The children can choose one of the figures and make a list of his or her physical characteristics. For example: blond hair; thin neck; dark clothes; dark eyes; glasses; boots; pale skin; white shirt; smart suit; waistcoat. These words can be the starting point for a shared-writing exercise on the use of adjectives:"His pale golden hair looked flat and drab and his dark eyes peered from behind his spectacles." The children can also give their character some background or history:

* Who is this person?

* Whose funeral is it - a relation, a friend?

* How is the character feeling?

* What will he or she do next?

Death is a sensitive issue that is often avoided with children, but this painting provides an ideal opportunity for discussion, with the teacher taking the role of a character at the funeral. Children may then pose questions and raise issues in a safe environment.

Class discussion of the painting can lead directly into scene-setting. The children can compose, again in a shared-writing exercise, a sentence to describe the "present". For example: "The morning was grey, misty and miserable but the family had all gathered together for the funeral."

In the following guided-writing session, ask the children what had happened before this scene:Who has died and how? This sort of activity, although more complex, encourages the use of imagination and can help chronology.

The hypnotic eyes and strong features of Head of a Man (1938), are a superb stimulus for writing. In both shared and guided-writing sessions, this painting may be used as a stimulus for characterisation, narrative or poetry. In poetry writing, the use of similes and metaphors can be encouraged. Which do they think is the more effective - "His bloodshot eyes looked like a vampire's", or "His vampire eyes were bloodshot"? The teacher needs to allow time for discussion of the different impressions and images presented by the arrangement of the words before continuing to describe the other features of the painting.

The paintings presented here are representative of the wealth of resources available in art galleries around the country. Literacy can be enhanced in many ways, and this is one route that is particularly effective.

Other ideas for writing include: lmonologue - the teacher can provide a suitable beginning ("My life has been so tragicI", "I am haunted by memories ofI"); lspeech or thought bubbles for each character at the funeral; lan obituary of the person who has died, or a newspaper report of the tragic or violent circumstances of the death; la poem or a prayer that could be read at the funeral; la letter of sympathy to one of the people at the funeral; la summary of Lowry's life. The children can use ICT resources as well as reference books.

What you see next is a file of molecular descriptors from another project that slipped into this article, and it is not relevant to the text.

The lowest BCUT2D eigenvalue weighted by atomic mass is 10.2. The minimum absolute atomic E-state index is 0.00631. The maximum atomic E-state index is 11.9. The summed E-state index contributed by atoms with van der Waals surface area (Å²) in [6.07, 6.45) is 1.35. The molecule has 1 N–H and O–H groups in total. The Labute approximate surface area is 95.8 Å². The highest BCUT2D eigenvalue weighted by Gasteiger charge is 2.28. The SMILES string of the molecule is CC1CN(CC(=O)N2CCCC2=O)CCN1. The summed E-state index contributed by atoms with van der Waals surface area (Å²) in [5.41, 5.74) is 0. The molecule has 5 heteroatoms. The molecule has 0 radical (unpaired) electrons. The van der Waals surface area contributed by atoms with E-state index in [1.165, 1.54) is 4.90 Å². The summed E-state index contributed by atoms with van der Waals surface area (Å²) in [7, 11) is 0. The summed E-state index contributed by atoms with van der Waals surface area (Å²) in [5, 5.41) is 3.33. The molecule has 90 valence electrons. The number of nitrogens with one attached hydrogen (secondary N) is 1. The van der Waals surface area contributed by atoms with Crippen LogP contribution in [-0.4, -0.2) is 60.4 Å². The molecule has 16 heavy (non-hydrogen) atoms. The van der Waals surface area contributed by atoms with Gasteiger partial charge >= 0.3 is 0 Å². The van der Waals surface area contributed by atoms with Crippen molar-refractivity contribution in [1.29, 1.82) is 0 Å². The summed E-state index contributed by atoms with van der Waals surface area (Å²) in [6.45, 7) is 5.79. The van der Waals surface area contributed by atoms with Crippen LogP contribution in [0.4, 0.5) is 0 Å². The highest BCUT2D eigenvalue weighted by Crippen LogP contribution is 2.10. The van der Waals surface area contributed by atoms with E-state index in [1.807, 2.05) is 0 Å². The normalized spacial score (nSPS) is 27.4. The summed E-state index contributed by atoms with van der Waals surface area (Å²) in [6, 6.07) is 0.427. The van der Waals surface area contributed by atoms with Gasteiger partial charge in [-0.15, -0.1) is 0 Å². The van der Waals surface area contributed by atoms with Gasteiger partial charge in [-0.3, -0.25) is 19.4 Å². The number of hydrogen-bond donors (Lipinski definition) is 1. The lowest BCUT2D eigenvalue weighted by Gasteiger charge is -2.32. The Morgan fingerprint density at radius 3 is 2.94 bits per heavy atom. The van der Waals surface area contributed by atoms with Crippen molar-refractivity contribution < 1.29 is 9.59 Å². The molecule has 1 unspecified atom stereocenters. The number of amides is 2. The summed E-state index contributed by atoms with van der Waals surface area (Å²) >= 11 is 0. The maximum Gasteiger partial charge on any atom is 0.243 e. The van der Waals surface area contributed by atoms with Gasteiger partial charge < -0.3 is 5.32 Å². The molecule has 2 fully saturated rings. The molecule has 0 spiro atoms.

Jacqueline Harrett is senior lecturer, primary English education at the University of Wales in Cardiff.



Make "matchstick men" from dough or modelling clay. Ask children to paint similar figures. Stick these to a Lowry-style background to form a collage.


Look at the clothes and compare them to modern styles. Make a list of things we think people then would not have, such as computers and washing machines. Use reference books and ICT, and ask grandparents to help.


Use blocks to make the town in the painting. Draw a map or plan view of the town.


This year's festival runs from May 1 to June 3 and includes nearly 2,000 events and activities at some 1,500 museums and galleries in the UK.

The theme of MGM2001 is "Meeting Places". Participants are offered the chance to:

* meet directors, curators and artists;

* meet "the real thing" by taking away a work of art, postcard, rubbing or replica - and leave something behind, such as comments, donations, pictures or a commitment to volunteer;

* meet in a culture exchange.

The Arts Council is celebrating Cultural Diversity in 2002 and this theme may be piloted by some galleries during MGM2001.

The month will include a variety of openings, such as two new museums - the Scottish Football Museum and Firepower! in Woolwich.

Many museums and galleries are holding events linked to the Japan 2001 festival, exploring Japanese culture and traditions through workshops and exhibitions. For details visit

The Lowry, a millennium project for the arts, opened in Salford a year ago, and includes a gallery housing the world's largest collection of LSLowry's work. It will host many special events, including a storytelling session for under-fives every Friday in May, from 11am-12 noon. Website: